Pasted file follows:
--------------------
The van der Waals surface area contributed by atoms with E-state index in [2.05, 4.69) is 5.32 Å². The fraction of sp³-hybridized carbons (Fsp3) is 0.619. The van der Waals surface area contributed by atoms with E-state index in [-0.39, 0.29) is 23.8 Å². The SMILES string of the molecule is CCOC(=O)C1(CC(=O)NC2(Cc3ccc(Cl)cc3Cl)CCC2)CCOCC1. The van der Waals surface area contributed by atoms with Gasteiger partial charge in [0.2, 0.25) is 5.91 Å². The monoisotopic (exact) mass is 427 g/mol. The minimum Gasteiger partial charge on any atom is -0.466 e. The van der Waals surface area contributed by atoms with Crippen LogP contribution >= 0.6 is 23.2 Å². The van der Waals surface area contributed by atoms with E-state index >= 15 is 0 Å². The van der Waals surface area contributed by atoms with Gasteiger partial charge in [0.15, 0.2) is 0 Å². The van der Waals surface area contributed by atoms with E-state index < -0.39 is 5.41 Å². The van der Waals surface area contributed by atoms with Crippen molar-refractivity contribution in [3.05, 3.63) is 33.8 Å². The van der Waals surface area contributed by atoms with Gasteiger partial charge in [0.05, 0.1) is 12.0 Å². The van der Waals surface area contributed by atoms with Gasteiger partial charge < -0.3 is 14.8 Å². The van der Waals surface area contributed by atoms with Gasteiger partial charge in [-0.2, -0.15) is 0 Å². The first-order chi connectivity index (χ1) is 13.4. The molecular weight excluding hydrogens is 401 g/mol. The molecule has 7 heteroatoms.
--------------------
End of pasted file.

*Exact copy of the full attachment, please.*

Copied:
The van der Waals surface area contributed by atoms with E-state index in [2.05, 4.69) is 5.32 Å². The fraction of sp³-hybridized carbons (Fsp3) is 0.619. The van der Waals surface area contributed by atoms with E-state index in [-0.39, 0.29) is 23.8 Å². The SMILES string of the molecule is CCOC(=O)C1(CC(=O)NC2(Cc3ccc(Cl)cc3Cl)CCC2)CCOCC1. The van der Waals surface area contributed by atoms with Gasteiger partial charge in [0.2, 0.25) is 5.91 Å². The monoisotopic (exact) mass is 427 g/mol. The minimum Gasteiger partial charge on any atom is -0.466 e. The van der Waals surface area contributed by atoms with Crippen LogP contribution >= 0.6 is 23.2 Å². The van der Waals surface area contributed by atoms with E-state index >= 15 is 0 Å². The van der Waals surface area contributed by atoms with Gasteiger partial charge in [0.15, 0.2) is 0 Å². The van der Waals surface area contributed by atoms with E-state index < -0.39 is 5.41 Å². The van der Waals surface area contributed by atoms with Crippen molar-refractivity contribution in [3.05, 3.63) is 33.8 Å². The van der Waals surface area contributed by atoms with Gasteiger partial charge in [0.05, 0.1) is 12.0 Å². The van der Waals surface area contributed by atoms with Gasteiger partial charge < -0.3 is 14.8 Å². The van der Waals surface area contributed by atoms with Gasteiger partial charge in [-0.2, -0.15) is 0 Å². The first-order chi connectivity index (χ1) is 13.4. The molecular weight excluding hydrogens is 401 g/mol. The molecule has 7 heteroatoms.